Sunday, 30 December 2012

Seven Psychopaths: Movie Review

Seven Psychopaths: Movie Review


Cast: Colin Farrell, Sam Rockwell, Christopher Walken, Woody Harrelson, Abbie Cornish, Tom Waits
Director: Martin Mcdonagh

From the writer/ director of In Bruges, comes Seven Psychopaths.

Farrell is Marty, a struggling writer who is trying to put together a screenplay but getting nowhere with it. Part of that is due to his friend Billy (Rockwell), who's running a sideline, dognapping. In part he's doing that scam with Christopher Walken's Hans - but they fall foul of the fact Billy's stolen a dog from gangster Charlie (Harrelson).

When Charlie works out what's going on, the scene is set for a massive showdown.

To say Seven Psychopaths is a darkly black comedy is a bit of an understatement.

It starts with two mafiosi types discussing whether Dilinger was shot in the eyeball and concludes in a manner which really does set the tone for what lies ahead. It's incredibly similar to In Bruges, but perhaps is lacking a bit of the maudlin tone which pervades that piece of celluloid.

Riffing on movie cliches, crime cliches and proffering up a whole heap of one-liners, this ludicrously overbaked story finds its feet and certainly runs with it, thanks in part to the performances of Farrell, Rockwell and Walken who make a farcical, if talking nonsense, trio.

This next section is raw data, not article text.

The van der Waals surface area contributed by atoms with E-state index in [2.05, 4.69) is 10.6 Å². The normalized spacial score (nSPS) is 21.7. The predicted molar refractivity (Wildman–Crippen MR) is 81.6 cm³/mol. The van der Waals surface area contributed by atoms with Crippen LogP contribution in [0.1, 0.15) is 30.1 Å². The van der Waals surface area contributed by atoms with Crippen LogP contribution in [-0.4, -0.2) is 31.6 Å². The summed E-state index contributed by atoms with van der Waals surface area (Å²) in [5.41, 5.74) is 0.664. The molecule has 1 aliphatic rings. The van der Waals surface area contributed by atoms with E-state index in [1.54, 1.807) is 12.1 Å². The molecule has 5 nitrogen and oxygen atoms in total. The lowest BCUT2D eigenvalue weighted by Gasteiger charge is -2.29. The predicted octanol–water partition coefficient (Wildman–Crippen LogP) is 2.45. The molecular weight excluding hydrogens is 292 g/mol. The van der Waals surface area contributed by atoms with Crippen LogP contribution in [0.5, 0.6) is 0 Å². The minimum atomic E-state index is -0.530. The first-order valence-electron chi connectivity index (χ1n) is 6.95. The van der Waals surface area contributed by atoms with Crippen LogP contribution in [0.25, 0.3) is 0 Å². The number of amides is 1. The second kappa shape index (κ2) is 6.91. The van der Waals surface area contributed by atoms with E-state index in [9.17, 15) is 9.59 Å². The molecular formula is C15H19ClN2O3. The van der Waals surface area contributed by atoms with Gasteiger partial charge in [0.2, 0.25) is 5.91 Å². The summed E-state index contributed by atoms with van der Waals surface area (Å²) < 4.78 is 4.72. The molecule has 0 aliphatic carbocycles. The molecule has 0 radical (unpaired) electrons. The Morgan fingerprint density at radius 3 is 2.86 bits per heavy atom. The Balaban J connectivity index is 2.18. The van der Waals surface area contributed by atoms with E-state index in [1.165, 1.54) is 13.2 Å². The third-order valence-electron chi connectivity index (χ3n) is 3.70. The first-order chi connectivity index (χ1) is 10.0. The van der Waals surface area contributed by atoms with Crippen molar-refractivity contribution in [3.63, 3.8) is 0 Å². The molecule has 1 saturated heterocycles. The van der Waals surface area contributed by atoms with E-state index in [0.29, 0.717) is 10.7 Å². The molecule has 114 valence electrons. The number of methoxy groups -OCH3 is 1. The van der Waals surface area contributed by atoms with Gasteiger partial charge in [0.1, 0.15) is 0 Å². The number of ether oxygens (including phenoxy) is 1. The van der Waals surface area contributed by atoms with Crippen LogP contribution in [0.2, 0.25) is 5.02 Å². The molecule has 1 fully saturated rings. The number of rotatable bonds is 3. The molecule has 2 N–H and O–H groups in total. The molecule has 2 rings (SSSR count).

It's an initially clever script too - and one which becomes self referencing towards the end (where it sadly starts to lose some of its initial gumph and gumption). And yet, Seven Psychopaths certainly manages to carry it off mashing up genres, pouring on the dark comedy as it freewheels on and piles in some surrealist sequences which are one shaggy dog story after another. For a while, at least.

It's violent too and splattered with blood and gore in ways that the very darkest of crime genres should be too. However, I can't help but feel that aside from one well written female character, the other women in this are treated somewhat badly - and I can't quite work out if they are supposed to be caricatures of women within the crime genre. It's borderline misogyny in places and certainly a difficult laugh to garner from the audience. Despite throwing in dialogue from Hans which critiques the poorly written women characters and that psychos get a bit boring after a while, it's an odd mix and one which doesn't sit well with me personally.

Ultimately about friendship and buddies (Rockwell in particular excels in his role, it's a crime film which revels in its deep seated black humour, served with a side of slit throats and an ensemble which satirises as it slaughters. It ends up in an absurdly imagined and over the top shoot out sequence but there's never really anywhere else it could have gone.

Seven Psychopaths certainly brings the laughs and the blackness but whether you'll love it or not, depends on how much you adore the crime genre in general and if you're ready to see a derivative film which isn't quite as clever as it thinks it is.

Rating:


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